Too bad.  They were proud of their work and rightly so.  I’m guessing that the whole approach has escalated … women felt that if they didn’t compete with others, they would be ignored.  Alvin said he’s explained that tourists will buy more when not pressured, but only a couple apparently had taken this to heart.  We compared this experience to a weaving cooperative on Taquile Island where all work was sold in one spot with no salespeople.  Proceeds went to the creator.  Alvin said they tried this in Sikka but ended up quarreling so went to this individual sales approach.  We felt badly because these women are all part of the same community and ended up trying to out shout/advertise each other.  It was reassuring at the very end when we asked Alvin to translate that we loved all their work and were sorry we couldn’t buy something from each of them.  Immediately they stopped the sell and broke big smiles and thanked us for coming.  It took a bit to decompress from the experience.  And I ultimately was left wondering what right do I as a tourist have to a pleasant shopping experience?  These women are trying to feed their families and pay their kids’ school fees.  But I really do think they could sell more without the pressure tactics.  Incidentally, they sell their weaving to their own Flores community just as much as to tourists.  You see the work worn by many, and hanging on many walls.

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We will be mailing our two pieces home from Hong Kong.

One final climb over the cordillera backbone of the island took us to our final destination of Maumere which is the  biggest city on the island.  You can travel a couple of days further down the island but we chose not to.  Alvin took us to the unique fishing community of Wuring on the western outskirts of Maumere.  It is a marginalized group of immigrants from Sulawesi Island.  They make up one of the few Muslim communities on Flores.

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The whole community is located off one central street that juts out into the ocean. Most of the homes are on stilts. Garbage is strewn in all directions, and it doesn't take much imagination to figure out where the toilets empty to.
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With little access to freezers, fish drying is commonplace.

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At the end of the street, the path continues out on stilts, ending at a large mosque (on stilts) under construction. We learned later that many of the new mosques in this part of the world are being funded by Saudi Arabia.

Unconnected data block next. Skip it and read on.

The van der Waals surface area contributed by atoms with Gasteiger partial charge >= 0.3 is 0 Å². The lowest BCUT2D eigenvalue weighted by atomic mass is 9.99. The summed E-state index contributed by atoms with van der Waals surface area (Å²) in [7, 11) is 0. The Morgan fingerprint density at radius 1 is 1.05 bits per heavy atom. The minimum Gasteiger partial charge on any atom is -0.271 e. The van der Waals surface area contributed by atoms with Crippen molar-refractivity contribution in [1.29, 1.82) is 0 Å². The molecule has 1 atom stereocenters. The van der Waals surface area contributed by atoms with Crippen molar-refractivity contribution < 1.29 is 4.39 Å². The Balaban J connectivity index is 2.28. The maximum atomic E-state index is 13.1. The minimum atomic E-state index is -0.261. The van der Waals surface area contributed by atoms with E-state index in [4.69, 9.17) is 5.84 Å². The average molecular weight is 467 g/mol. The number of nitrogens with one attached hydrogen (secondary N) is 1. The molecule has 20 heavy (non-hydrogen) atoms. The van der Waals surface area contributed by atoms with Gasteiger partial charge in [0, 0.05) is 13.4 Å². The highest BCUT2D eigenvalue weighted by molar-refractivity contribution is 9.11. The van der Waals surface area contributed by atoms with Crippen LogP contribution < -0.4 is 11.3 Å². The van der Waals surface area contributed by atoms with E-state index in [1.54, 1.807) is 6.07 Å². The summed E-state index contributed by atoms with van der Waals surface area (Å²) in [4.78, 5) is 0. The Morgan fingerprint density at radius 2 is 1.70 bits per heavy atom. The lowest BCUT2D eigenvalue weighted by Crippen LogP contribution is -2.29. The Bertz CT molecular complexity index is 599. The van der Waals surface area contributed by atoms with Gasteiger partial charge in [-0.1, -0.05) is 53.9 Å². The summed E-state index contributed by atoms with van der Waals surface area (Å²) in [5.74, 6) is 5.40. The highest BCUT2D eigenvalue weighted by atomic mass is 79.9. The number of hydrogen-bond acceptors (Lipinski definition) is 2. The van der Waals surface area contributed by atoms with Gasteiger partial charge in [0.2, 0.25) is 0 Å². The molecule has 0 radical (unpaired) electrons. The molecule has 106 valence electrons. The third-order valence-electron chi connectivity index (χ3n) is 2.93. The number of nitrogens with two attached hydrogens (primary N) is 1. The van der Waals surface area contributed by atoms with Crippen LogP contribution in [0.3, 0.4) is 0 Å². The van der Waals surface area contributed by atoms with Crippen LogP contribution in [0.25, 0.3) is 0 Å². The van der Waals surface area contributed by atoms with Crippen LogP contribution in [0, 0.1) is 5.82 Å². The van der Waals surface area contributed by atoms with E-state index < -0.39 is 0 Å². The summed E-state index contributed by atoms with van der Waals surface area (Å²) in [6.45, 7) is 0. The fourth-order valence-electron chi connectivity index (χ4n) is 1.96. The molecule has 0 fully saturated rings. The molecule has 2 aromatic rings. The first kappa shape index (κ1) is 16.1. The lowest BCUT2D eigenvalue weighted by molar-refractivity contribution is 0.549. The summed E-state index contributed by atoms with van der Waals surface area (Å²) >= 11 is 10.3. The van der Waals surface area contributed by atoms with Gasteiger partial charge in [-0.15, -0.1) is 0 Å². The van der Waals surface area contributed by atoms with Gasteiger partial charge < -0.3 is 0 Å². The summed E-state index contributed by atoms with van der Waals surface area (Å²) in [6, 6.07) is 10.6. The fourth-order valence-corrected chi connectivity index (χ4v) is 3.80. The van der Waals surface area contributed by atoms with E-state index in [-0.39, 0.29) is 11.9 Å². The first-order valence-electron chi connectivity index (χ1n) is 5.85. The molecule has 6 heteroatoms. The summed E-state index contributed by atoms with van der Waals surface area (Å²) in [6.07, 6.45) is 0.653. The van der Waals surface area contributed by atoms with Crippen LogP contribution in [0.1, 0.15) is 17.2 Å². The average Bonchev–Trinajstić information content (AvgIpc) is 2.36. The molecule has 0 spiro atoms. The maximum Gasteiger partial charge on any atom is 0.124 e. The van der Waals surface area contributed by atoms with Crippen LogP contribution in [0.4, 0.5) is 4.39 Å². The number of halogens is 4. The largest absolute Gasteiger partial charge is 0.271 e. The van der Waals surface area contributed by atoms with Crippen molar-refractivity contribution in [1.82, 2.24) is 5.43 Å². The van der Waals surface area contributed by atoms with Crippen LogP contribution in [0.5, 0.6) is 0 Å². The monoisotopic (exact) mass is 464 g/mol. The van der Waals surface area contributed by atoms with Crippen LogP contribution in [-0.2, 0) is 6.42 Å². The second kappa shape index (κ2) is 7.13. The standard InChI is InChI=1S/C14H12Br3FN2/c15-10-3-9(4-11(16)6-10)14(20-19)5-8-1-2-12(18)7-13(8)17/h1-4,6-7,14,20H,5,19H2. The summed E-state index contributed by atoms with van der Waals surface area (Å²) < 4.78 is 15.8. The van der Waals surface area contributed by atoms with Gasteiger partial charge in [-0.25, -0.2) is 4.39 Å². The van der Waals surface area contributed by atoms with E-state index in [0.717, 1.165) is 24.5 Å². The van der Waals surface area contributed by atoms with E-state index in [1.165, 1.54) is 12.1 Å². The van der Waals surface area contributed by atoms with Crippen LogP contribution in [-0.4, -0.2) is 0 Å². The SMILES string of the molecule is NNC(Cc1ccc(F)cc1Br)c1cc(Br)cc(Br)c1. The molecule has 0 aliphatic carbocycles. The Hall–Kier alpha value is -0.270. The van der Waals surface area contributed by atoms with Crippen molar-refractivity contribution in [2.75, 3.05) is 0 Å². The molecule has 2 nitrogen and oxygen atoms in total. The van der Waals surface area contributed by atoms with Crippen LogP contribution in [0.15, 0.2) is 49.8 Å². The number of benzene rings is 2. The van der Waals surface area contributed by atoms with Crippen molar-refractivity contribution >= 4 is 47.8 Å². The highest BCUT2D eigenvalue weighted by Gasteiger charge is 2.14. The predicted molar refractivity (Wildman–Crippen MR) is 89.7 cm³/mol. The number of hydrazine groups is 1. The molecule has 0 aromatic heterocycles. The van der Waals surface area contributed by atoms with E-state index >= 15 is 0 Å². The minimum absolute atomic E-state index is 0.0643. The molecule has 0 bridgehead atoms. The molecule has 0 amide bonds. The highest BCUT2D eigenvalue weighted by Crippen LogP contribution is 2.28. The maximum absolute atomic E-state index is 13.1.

They are clearly living in difficult material conditions.  But I was keenly aware of a real sense of community.  People were really grouped together, laughing, eating and back and forth between each others’ porches.

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We're actually balanced on the bamboo walkway here.

They were welcoming to us.  In fact they seemed quite taken with the idea of us visiting.  Kaia became a celebrity.  Twice she was called onto a porch and asked to touch the belly of a pregnant woman (Alvin said it was all about good luck of some sort … but we’re not sure what exactly Kaia represented).  Camera phones came out.

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This baby was thrust into Kaia's arms.

From our VERY engaging experience at Wuring we headed back through Maumere to the other side of town to the Blue Ocean “eco bungalows” just as the sun was setting.  We said good bye to Alvin and really thanked and encouraged him.  We didn’t envy the fact that he had to retrace our entire journey back to Labuan Bajo over the next day and a half.  We paid him for next day, and also figured he could pick up folks along the way. 

The rooms were very modest but SO nicely appointed.  The bathroom was outside and done with sea shells in concrete.  Attention to details was the approach.  Dinner was enjoyed perched over the beach, and what a dinner it was.  Squid, eggplant, fried noodles, veggies and rice.  So good it was that we ended up talking about our favorite meals on the trip so far.  And we agreed unanimously that this meal won.  What a fantastic way to wind down a very full and stimulating day.

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We made our way to the airport late the next morning, but not before Kaia and I had a few macadamia nut snacks.  I had become a bit suspicious of these nuts when I noted that all of our barfing, nausea and diarrhea problems in the previous days corresponded to earlier macadamia nut eating.  Then I recalled Alvin’s remark about how the oils are bad for his stomach.  Our host at Blue Ocean said you could only eat about 4 at a time without upsetting your stomach.  We told him that we’d eaten about 30 a few days earlier and he was shocked.  He helped Yvonne and Kaia roast the remaining nuts, and we thought that might help. 

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Kaia and I had only about 3 each.  But by the time we got to the airport our stomachs were off.  We were nauseous for 2 or 3 hours.  None of us want to go near a macadamia nut now.  But we love these back at home and have never had a problem eating a dozen or so at a time.  Anyone know about this macadamia puzzle?

Our flight was delayed about 3 hours because of torrential rain in Maumere – the plane waited to take off on the adjacent island of West Timor until the rain stopped.  An hour later we were back in Bali.  Flores was a great choice.  And we left so many opportunities behind.  The island is a spectacular trekking destination – through beautiful forests and over mountain ridges to remote and traditional villages.  But we didn’t realize this when we were planning our itinerary with a hired driver.  Next time …

Cam